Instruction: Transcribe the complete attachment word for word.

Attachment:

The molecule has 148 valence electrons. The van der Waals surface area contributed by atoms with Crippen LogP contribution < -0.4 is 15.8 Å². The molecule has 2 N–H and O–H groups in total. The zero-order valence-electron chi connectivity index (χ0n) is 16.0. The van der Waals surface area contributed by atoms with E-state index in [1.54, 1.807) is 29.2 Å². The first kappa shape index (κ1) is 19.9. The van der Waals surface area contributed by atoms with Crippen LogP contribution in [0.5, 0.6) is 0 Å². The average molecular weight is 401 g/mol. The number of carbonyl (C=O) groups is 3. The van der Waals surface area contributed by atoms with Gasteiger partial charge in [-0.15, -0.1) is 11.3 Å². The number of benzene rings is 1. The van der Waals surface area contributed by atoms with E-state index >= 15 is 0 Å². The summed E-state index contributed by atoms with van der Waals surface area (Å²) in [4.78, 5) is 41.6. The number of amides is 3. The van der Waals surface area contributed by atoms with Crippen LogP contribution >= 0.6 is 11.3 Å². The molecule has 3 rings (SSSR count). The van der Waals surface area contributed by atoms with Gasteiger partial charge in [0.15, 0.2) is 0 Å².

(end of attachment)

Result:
The molecule has 148 valence electrons. The van der Waals surface area contributed by atoms with Crippen LogP contribution < -0.4 is 15.8 Å². The molecule has 2 N–H and O–H groups in total. The zero-order valence-electron chi connectivity index (χ0n) is 16.0. The van der Waals surface area contributed by atoms with E-state index in [1.54, 1.807) is 29.2 Å². The first kappa shape index (κ1) is 19.9. The van der Waals surface area contributed by atoms with Crippen LogP contribution in [0.5, 0.6) is 0 Å². The average molecular weight is 401 g/mol. The number of carbonyl (C=O) groups is 3. The van der Waals surface area contributed by atoms with Gasteiger partial charge in [-0.15, -0.1) is 11.3 Å². The number of benzene rings is 1. The van der Waals surface area contributed by atoms with E-state index >= 15 is 0 Å². The summed E-state index contributed by atoms with van der Waals surface area (Å²) in [4.78, 5) is 41.6. The number of amides is 3. The van der Waals surface area contributed by atoms with Crippen LogP contribution >= 0.6 is 11.3 Å². The molecule has 3 rings (SSSR count). The van der Waals surface area contributed by atoms with Gasteiger partial charge in [0.15, 0.2) is 0 Å².